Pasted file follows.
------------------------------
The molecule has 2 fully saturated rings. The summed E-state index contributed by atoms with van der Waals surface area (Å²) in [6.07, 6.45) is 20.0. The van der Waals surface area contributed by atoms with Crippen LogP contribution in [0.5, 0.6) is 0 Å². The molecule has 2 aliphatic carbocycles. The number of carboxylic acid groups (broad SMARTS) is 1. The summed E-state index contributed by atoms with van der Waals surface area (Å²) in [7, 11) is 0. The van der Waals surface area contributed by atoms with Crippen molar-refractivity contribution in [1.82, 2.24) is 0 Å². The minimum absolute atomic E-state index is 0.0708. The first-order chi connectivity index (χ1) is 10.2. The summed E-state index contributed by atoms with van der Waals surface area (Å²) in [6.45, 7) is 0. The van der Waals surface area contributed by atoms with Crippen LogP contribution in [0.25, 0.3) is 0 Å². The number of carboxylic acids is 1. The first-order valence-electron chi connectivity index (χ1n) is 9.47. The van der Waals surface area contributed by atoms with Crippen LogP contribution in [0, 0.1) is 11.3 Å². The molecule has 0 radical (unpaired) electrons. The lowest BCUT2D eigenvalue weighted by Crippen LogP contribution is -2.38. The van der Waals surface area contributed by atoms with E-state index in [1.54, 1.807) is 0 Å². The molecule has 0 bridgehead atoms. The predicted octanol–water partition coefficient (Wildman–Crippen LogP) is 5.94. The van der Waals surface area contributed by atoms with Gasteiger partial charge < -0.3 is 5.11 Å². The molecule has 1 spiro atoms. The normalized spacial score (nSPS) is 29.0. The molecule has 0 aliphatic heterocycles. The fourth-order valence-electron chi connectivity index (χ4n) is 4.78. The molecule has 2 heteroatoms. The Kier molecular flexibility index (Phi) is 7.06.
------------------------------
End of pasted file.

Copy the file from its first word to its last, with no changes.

The molecule has 2 fully saturated rings. The summed E-state index contributed by atoms with van der Waals surface area (Å²) in [6.07, 6.45) is 20.0. The van der Waals surface area contributed by atoms with Crippen LogP contribution in [0.5, 0.6) is 0 Å². The molecule has 2 aliphatic carbocycles. The number of carboxylic acid groups (broad SMARTS) is 1. The summed E-state index contributed by atoms with van der Waals surface area (Å²) in [7, 11) is 0. The van der Waals surface area contributed by atoms with Crippen molar-refractivity contribution in [1.82, 2.24) is 0 Å². The minimum absolute atomic E-state index is 0.0708. The first-order chi connectivity index (χ1) is 10.2. The summed E-state index contributed by atoms with van der Waals surface area (Å²) in [6.45, 7) is 0. The van der Waals surface area contributed by atoms with Crippen LogP contribution in [0.25, 0.3) is 0 Å². The number of carboxylic acids is 1. The first-order valence-electron chi connectivity index (χ1n) is 9.47. The van der Waals surface area contributed by atoms with Crippen LogP contribution in [0, 0.1) is 11.3 Å². The molecule has 0 radical (unpaired) electrons. The lowest BCUT2D eigenvalue weighted by Crippen LogP contribution is -2.38. The van der Waals surface area contributed by atoms with E-state index in [1.54, 1.807) is 0 Å². The molecule has 0 bridgehead atoms. The predicted octanol–water partition coefficient (Wildman–Crippen LogP) is 5.94. The van der Waals surface area contributed by atoms with Gasteiger partial charge < -0.3 is 5.11 Å². The molecule has 1 spiro atoms. The normalized spacial score (nSPS) is 29.0. The molecule has 0 aliphatic heterocycles. The fourth-order valence-electron chi connectivity index (χ4n) is 4.78. The molecule has 2 heteroatoms. The Kier molecular flexibility index (Phi) is 7.06.